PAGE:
Place and the Holy

A few weeks ago, Lena and I attended a workshop/retreat facilitated by a Scottish man named John Philip Newell. It was called The Memory of the Sacred: Earth, Body and Soul in Celtic Wisdom. Newell walked us through an understanding of Celtic Spirituality and Christianity. It is a spirituality with a number of themes, highlighting things like the awareness and valuing of the body, the importance of women as leaders, the presence of God in all creation, and the casting aside of the idea of “original sin.” While these ideas are not all new to me, Newell gave me some new windows into how I think about the sacred in life. He also reminded me how much of our ways of thinking about God are connected to particular geographic places and their histories. Views of God and life that come from of Ireland and Scotland have their own unique flavor. Having recently been to those lands, I have a bit better sense of the connections that Newell pointed out.

Last year when we were in Ireland, we also spent some time in the Connemara region of that country. This area has a deep history and being there is an amazing glimpse of the Celtic psyche. We spent a day in the Burren Region, a place with a rocky, desolate landscape, in the town of Ballyvaughan. This area is near the ancestral home of author John O’Donahue, another person who gives insight into the Celtic outlook on the holy. I remember being in that town, stealing away for a bit of time on my own, sipping a good cup of coffee and reading the early pages of his book Anam Cara (Soul Friend). In the prologue of the book, he writes these words, “A world lives within you. No one else can bring you news of this inner world.” For the Celts, God is not a head trip or intellectual exercise, but the experience of all creation. In Celtic thinking and living, the inner and outer worlds are deeply connected. Our understanding of the holy comes from experience of the places we both reside and travel. 

In my mind, place has everything to do with how we think about God. The places we were born and raised have everything to do with how we see the world. When we travel, it is wise to remember that we take our home—our personal place—with us. What is wonderful is the magic that comes when one place visits another place. In this alchemy, something new is often created. What gets created in this act is a pretty good reason to travel.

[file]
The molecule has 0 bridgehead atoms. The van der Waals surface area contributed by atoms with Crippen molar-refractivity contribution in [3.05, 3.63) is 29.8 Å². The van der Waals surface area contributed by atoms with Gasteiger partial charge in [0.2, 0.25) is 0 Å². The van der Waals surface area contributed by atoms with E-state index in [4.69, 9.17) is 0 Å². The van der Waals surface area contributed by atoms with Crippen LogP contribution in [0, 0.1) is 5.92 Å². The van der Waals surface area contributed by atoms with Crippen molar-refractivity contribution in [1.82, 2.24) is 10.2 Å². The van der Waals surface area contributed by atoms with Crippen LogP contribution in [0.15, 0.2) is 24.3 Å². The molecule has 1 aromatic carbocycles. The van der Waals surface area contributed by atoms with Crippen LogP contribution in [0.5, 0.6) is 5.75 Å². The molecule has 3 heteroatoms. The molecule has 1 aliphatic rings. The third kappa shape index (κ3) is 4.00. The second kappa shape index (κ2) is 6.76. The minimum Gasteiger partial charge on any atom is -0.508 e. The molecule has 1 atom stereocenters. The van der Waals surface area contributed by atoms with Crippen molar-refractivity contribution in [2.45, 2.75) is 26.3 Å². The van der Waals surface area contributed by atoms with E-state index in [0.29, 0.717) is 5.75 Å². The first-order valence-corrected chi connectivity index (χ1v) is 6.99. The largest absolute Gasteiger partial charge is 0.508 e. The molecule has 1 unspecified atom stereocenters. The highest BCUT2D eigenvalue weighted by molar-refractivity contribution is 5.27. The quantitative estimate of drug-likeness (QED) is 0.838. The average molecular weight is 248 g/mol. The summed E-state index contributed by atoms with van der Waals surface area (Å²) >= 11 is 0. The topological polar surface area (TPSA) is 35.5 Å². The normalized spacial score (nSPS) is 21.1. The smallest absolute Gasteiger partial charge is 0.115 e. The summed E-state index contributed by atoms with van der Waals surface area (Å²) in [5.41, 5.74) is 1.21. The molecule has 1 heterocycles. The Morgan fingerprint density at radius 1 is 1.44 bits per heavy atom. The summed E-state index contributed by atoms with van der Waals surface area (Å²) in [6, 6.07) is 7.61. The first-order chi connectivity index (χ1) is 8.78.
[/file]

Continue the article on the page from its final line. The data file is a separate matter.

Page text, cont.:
Spiritual Practice: Poetic Inspiration

Before you go anywhere, find some ways to be inspired by a writer from where you might be traveling. Here is a blessing called “For the Traveler” from John O’Donahue:

Every time you leave home,
Another road takes you
Into a world you were never in.

New strangers on other paths await.
New places that have never seen you
Will startle a little at your entry.
Old places that know you well
Will pretend nothing
Changed since your last visit.

When you travel, you find yourself
Alone in a different way,
More attentive now
To the self you bring along,
Your more subtle eye watching
You abroad; and how what meets you
Touches that part of the heart
That lies low at home:

How you unexpectedly attune
To the timbre in some voice,
Opening in conversation
You want to take in
To where your longing
Has pressed hard enough
Inward, on some unsaid dark,
To create a crystal of insight
You could not have known
You needed
To illuminate
Your way.

When you travel,
A new silence
Goes with you,
And if you listen,
You will hear
What your heart would
Love to say.

A journey can become a sacred thing:
Make sure, before you go,
To take the time
To bless your going forth,
To free your heart of ballast
So that the compass of your soul
Might direct you toward
The territories of spirit
Where you will discover
More of your hidden life,
And the urgencies
That deserve to claim you.

May you travel in an awakened way,
Gathered wisely into your inner ground;
That you may not waste the invitations
Which wait along the way to transform you.

May you travel safely, arrive refreshed,
And live your time away to its fullest;
Return home more enriched, and free
To balance the gift of days which call you.

– John O’Donohue

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